Friday, December 21, 2007

Apologies... and Time

Sorry for the hiatus on the posting, here. Finals week has been a little bit hectic--as it always is for college students. A number of the men have departed after their last final and have returned home. There are some who have left and will not return to the seminary (for any extended period of time) until February! This is because the fourth year deacons will be spending their J-term (January-term) in Rome, studying missiology with one of our professors. The second year pre-theologians in the house will also be gone; they each receive parish placements and spend a month in the parish. So, though our numbers will be a bit smaller when we return in just 12 short days (yes, that's right, St. Thomas starts up classes again on the 2nd of January), we will still be right back here, knocking at heaven's door, asking for the grace to be formed into the image of Jesus Christ, Priest of the eternal covenant.

On another note, I am a great procrastinator. Being from a smaller diocese, I have the grace to have lengthy conversations with my bishop, to get to know him more personally, and to hear his mind in regards to my formation. My bishop has repeatedly told me to rid myself of the habit of procrastinating. Now is the time to do it, he repeats, for if you don't work at getting better at managing your time, it will stay with you--even till you're 75!

Why do I mention this? Well, even though I have some papers to finish, I took the time yesterday to finish a book I was reading (just some 30 pages) and it was excellent: G. K. Chesterton's The Ball and the Cross. I will post sometime soon on a reflection I have had which was spurred by the book. Until then, however, I must return to the papers.

I hope your Advent preparations are yet continuing well in these last days before Christmas.

Tuesday, December 18, 2007

Prioritizing during Finals Week

The seminary is great!

I finished my undergrad degree in 2006, took one year off from university (though I worked for one during that time), and now I'm back in school. The academics are exceedingly challenging . . . even for the fellas in pre-theology. It is amazing how difficult (yet oddly fun) it is to go through finals.

Now midway through our finals week, I have to write on how cool the seminary envrionment is - especially made so by the gentlemen here in the Saint Paul Seminary. I remember that when I was an undergrad student, no one had time to do anything during finals week: papers, exams, test-prep, study, study, study! We learn to do without watching the football game and decide that we'll have to hang-out some other week. As I mentioned above, the seminary also, and to a greater degree, has very challenging academics.

Prayer is not something that is passed over, during even our busiest times. Our prayers have not been cancelled; we did not decide to only continue our prayers if we have time. I am here with over sixty others who (despite schedules much busier than mine) still give for Morning Prayer, Mass, and Evening Prayer all the same.

As finals are only half complete, I must be back to my studies (. . . and prayers).

Continuing the Advent anticipation: Come, Lord Jesus.

Oral Finals

In my four years as an undergrad I never had an oral final until this past summer at the Institute for Priestly Formation in Omaha, NE. It was not very difficult nor intimidating because I had a religious sister from the Intercessors of the Lamb giving my test. I did the usual studying and got through it. Yesterday, I had my first 'big' oral final, for Church history. It went well. In about an hour I've got my second oral final for my Intro to Sacraments and Worship class. My final for Church history was difficult in the sense that we did not have any test questions to prepare for; rather we had a list of terms, events, and people to study. One can anticipate some questions and then there are the ones that make you think back to the first few weeks of class in September. The best thing about oral finals is that they are over in about half an hour and you don't have to write anything. I do have one written final tomorrow, though, which may prove to be difficult, but I can live with that.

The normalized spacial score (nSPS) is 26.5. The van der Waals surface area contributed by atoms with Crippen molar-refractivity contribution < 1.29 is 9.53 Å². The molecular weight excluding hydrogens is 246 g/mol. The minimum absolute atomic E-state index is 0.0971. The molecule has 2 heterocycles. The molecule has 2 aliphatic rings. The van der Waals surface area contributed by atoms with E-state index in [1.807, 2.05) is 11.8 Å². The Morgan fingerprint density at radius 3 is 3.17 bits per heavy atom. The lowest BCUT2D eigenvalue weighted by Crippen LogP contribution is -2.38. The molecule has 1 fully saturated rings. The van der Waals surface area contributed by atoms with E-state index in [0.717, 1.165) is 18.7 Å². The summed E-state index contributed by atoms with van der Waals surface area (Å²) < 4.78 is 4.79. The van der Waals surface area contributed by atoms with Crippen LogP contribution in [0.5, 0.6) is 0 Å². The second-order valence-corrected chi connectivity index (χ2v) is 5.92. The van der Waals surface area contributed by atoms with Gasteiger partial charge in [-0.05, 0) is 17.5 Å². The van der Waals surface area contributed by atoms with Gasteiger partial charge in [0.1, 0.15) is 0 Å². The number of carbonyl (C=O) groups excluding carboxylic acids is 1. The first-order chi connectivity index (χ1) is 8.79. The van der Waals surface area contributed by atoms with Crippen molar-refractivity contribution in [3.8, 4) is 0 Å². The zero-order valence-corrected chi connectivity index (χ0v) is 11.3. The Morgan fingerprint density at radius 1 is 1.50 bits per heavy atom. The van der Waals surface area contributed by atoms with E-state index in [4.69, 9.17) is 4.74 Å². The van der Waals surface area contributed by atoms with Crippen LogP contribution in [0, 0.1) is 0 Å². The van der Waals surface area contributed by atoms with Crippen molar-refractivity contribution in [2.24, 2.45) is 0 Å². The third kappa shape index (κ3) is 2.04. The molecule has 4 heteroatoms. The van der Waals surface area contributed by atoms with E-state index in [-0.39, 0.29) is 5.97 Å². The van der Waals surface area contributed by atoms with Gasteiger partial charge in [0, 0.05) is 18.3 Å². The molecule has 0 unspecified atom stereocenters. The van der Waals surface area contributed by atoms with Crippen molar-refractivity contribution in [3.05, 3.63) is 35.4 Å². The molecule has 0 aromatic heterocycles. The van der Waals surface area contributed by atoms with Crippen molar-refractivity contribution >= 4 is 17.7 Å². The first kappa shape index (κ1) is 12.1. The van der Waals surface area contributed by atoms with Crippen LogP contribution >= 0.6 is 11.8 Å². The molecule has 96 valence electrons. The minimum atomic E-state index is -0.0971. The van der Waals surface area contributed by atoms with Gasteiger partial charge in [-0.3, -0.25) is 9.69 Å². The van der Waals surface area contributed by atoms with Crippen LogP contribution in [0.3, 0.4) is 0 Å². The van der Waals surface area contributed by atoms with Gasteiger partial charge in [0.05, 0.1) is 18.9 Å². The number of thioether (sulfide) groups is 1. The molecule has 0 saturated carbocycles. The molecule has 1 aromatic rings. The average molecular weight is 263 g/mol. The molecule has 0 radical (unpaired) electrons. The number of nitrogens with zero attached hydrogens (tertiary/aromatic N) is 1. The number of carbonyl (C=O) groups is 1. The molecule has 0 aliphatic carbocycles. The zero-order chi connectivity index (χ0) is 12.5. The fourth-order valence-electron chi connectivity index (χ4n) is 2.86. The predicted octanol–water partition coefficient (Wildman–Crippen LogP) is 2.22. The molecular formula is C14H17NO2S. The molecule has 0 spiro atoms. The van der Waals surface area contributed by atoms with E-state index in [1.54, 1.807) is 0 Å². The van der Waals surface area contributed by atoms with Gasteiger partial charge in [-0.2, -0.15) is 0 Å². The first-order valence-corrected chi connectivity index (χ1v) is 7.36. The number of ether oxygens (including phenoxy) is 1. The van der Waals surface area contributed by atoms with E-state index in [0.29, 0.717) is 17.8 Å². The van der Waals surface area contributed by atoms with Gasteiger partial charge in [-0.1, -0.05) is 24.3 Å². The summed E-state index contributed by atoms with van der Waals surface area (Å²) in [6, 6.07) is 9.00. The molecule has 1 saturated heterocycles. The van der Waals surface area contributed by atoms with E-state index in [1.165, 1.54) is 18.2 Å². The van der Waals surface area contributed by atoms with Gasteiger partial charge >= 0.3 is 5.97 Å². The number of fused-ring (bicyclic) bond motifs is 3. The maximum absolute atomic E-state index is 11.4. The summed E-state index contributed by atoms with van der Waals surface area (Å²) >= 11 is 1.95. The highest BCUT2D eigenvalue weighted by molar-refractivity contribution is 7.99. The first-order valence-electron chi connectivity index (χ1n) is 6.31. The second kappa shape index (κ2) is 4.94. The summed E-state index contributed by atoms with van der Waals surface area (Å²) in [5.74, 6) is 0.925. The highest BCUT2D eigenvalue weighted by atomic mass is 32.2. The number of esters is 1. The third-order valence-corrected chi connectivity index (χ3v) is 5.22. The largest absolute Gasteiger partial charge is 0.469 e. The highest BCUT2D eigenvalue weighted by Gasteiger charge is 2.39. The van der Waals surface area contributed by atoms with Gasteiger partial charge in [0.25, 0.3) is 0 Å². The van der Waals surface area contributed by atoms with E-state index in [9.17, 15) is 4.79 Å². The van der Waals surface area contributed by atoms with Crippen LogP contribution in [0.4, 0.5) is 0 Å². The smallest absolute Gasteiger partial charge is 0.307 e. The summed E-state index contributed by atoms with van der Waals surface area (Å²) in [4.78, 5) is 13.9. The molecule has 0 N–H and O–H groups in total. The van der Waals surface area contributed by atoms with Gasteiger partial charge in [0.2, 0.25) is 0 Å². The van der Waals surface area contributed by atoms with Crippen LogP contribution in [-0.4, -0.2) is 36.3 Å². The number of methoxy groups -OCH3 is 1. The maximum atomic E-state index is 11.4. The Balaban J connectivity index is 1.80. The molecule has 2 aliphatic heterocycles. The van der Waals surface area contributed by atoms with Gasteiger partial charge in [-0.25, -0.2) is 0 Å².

A Correction, and a Word on Discipline

Michael, unfortunately, did not publish the 200th post. He would have, except that I deleted a post that was still in its drafting stage, thus giving myself the privilege of publishing the 200th post. So, here it is.


We are taught that as a result of original sin, man suffers a darkened intellect, a weakened will, and disordered passions. Finals week serves as a dandy time for man's fallen nature to expose itself. For instance, why do I need to study for my exams? Why don't the truths of the faith make immediate sense? The answer: I have a darkened intellect. Perhaps more to the point, though, why am I writing this post right now as opposed to preparing for my exam on the Gospel of John that will occur a mere two and one-half hours from now? The answer: I have a weak will. I don't want to study anymore, and my intellect is having a hard time convincing my will that I should do so. What's more, my will, even after having been instructed to study by my intellect, is having a hard time reigning in my passions. The passions are all over the place today, talking to friends, eating Christmas cookies, and leading me to do just about anything but study for tests or finalize papers.